It’s a buyers’ property market: Gottliebsen

More cracks are appearing in the housing markets of our two resource states, Queensland and Western Australia.

More cracks are appearing in the housing markets of our two resource states, Queensland and Western Australia.

And last night I heard a stunning housing story from the US.

First, to Queensland. A reader contacted me and said that the number of dwellings sold in Queensland had dropped through the floor. I checked with RP Data and found that in 2007 the number of dwellings that were traded each month in Queensland was normally between 10,000 and 12,000.

In the first two months of 2008 sales were still within that range. Then in the period from March to the end of May the level slipped to around 8000 a month – a fall, but not a huge one given the good times that had been experienced.

Then in June and July the sales rate fell again – to around 6200 – down about 42% on a year ago.

The biggest fall was in units sold outside Brisbane, which were down 50%, reflecting the marked changes in the markets of the Gold and Sunshine coasts. But there was a 40% drop across the board.

There are clear signs that in August sales in Queensland have slipped a lot further, although the final figures are yet to come in. Such a dramatic fall over a short term has significant implications. The number of unsold dwellings in Queensland has jumped, and now totals 79,325.

There are only 50,806 dwellings for sale in Victoria. In WA the number of unsold dwellings has soared to 52,700 – even more than Victoria. The housing markets in WA and Queensland were boosted by the miners who had cash to buy a house and did not care how much they paid.

Now that there is a long queue of unsold houses on the market, sellers and real estate agents will be hoping that lower interest rates will drag in buyers.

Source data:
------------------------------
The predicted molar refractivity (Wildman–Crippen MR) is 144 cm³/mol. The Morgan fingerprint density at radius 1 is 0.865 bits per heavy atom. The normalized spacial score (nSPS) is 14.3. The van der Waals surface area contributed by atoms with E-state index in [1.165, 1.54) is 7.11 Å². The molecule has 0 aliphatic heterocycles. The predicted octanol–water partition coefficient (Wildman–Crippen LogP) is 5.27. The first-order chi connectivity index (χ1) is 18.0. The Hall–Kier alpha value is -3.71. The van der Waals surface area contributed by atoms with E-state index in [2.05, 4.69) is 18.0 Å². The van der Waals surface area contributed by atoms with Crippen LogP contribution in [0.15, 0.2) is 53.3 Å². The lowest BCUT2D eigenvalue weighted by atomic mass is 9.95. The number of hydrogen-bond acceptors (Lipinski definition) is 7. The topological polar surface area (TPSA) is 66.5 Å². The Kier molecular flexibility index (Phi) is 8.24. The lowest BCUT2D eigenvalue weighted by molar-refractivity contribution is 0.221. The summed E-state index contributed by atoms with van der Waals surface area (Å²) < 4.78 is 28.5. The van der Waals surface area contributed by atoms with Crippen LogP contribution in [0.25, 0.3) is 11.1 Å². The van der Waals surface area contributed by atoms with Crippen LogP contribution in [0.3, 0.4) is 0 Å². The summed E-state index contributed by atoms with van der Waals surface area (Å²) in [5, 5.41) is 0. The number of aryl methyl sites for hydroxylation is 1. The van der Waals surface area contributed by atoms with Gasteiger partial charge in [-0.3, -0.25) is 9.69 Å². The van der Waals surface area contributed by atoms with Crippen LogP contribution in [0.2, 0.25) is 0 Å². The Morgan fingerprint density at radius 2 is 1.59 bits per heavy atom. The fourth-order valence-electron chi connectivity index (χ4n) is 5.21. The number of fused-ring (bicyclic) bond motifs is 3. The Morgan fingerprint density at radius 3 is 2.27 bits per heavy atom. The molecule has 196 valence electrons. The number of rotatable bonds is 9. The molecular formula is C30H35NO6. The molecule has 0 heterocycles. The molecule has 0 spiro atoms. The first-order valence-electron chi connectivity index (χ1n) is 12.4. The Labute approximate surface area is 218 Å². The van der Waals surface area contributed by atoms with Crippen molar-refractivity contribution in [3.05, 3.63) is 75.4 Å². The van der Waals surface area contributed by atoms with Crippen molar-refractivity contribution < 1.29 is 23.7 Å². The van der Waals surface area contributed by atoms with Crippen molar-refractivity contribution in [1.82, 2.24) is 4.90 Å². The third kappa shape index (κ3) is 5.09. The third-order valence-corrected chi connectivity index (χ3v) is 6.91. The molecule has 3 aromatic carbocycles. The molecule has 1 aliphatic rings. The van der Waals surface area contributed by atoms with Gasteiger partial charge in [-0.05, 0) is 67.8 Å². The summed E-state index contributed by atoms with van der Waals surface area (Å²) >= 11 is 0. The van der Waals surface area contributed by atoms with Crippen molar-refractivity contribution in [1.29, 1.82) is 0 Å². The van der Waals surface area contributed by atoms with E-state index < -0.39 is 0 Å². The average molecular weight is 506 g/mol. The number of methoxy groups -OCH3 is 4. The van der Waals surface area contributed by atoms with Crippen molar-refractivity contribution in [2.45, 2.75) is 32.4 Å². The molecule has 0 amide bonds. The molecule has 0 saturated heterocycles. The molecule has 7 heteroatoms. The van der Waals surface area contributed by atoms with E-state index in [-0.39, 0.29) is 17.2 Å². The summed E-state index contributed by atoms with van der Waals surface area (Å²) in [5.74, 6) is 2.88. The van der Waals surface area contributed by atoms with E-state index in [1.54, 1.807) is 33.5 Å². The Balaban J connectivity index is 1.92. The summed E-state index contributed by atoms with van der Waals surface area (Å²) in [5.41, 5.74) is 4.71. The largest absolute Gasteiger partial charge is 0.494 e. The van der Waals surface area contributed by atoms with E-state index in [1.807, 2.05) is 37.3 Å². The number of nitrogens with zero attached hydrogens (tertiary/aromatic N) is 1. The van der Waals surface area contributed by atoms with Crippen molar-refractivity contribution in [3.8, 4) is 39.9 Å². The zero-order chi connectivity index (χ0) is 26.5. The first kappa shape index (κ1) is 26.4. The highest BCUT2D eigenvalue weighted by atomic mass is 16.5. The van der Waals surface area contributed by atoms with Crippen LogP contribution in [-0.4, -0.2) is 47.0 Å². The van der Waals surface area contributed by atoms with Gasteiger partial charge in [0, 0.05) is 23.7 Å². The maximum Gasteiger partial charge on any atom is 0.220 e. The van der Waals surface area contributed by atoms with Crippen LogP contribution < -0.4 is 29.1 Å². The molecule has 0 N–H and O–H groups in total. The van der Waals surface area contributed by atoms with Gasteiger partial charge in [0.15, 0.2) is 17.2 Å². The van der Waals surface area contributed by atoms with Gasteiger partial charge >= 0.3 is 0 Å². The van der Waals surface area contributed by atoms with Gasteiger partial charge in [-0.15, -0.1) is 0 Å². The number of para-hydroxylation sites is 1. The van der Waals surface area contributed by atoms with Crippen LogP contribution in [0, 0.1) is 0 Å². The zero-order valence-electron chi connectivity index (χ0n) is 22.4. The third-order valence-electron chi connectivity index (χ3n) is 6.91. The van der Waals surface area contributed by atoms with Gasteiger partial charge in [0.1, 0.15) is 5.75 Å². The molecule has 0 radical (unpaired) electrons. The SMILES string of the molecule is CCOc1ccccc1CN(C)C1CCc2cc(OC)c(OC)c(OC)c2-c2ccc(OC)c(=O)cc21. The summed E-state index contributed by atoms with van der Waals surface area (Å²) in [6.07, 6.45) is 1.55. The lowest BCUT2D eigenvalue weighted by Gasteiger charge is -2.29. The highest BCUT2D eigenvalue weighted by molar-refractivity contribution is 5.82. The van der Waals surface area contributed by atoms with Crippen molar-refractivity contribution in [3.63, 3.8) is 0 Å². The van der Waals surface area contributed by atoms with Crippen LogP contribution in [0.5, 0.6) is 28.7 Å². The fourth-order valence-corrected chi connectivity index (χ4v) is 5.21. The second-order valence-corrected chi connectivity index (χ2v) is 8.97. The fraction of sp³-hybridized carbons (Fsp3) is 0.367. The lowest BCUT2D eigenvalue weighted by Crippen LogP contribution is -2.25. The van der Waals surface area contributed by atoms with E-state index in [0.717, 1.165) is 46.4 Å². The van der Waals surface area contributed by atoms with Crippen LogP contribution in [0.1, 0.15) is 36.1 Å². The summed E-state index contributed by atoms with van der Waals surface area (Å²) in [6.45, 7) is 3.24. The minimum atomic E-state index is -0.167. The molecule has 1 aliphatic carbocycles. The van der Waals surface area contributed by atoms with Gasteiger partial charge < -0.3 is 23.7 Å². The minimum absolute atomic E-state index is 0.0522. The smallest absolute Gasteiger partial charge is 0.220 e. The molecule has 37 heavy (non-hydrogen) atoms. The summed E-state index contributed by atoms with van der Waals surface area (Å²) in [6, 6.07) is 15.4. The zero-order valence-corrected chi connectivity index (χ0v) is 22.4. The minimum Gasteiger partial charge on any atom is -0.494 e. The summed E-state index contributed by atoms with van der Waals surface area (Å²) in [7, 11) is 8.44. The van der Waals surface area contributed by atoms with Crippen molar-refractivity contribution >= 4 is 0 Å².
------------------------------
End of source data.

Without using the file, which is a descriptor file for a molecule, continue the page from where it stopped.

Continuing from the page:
There is no doubt lower interest rates stimulate buying, but the tighter rules on bank lending mean that buyers have less money to spend. Even the miner buyers can see tougher times and are more cautious.

Dwelling sellers are still asking for prices related to the old bank lending criteria. In time there will be an adjustment that lowers prices, but this can take a year or so to filter through and while that happens life for real estate agents is going to get very tough.

The sharp drop in volume will hit state budgets hard because stamp duty is a vital part of Queensland Government revenue. The Queensland state election is due in September 2009 – around 10 months away – and Anna Bligh is not faring well in the polls.

Last night I met a Canadian born landscaper (now living in Australia) who told me about his parents who have just paid $US200,000 for a house in Phoenix, Arizona, that would have been valued at between $US800,000 to $US900,000 just a couple of years ago. They can’t believe their good fortune because they can now afford to spend Canadian winters where it is warm.

Imagine what it feels like to see a house that you paid $US800,000 for selling for just $US200,000. It would shake the very foundation of your existence.

And remember your neighbours know that while their house might not be for sale, their net worth has suffered the same fate.

The US recession is going to last well into 2009. But if you were looking to buy a house, there has never been a better time.

This article first appeared on Business Spectator

 

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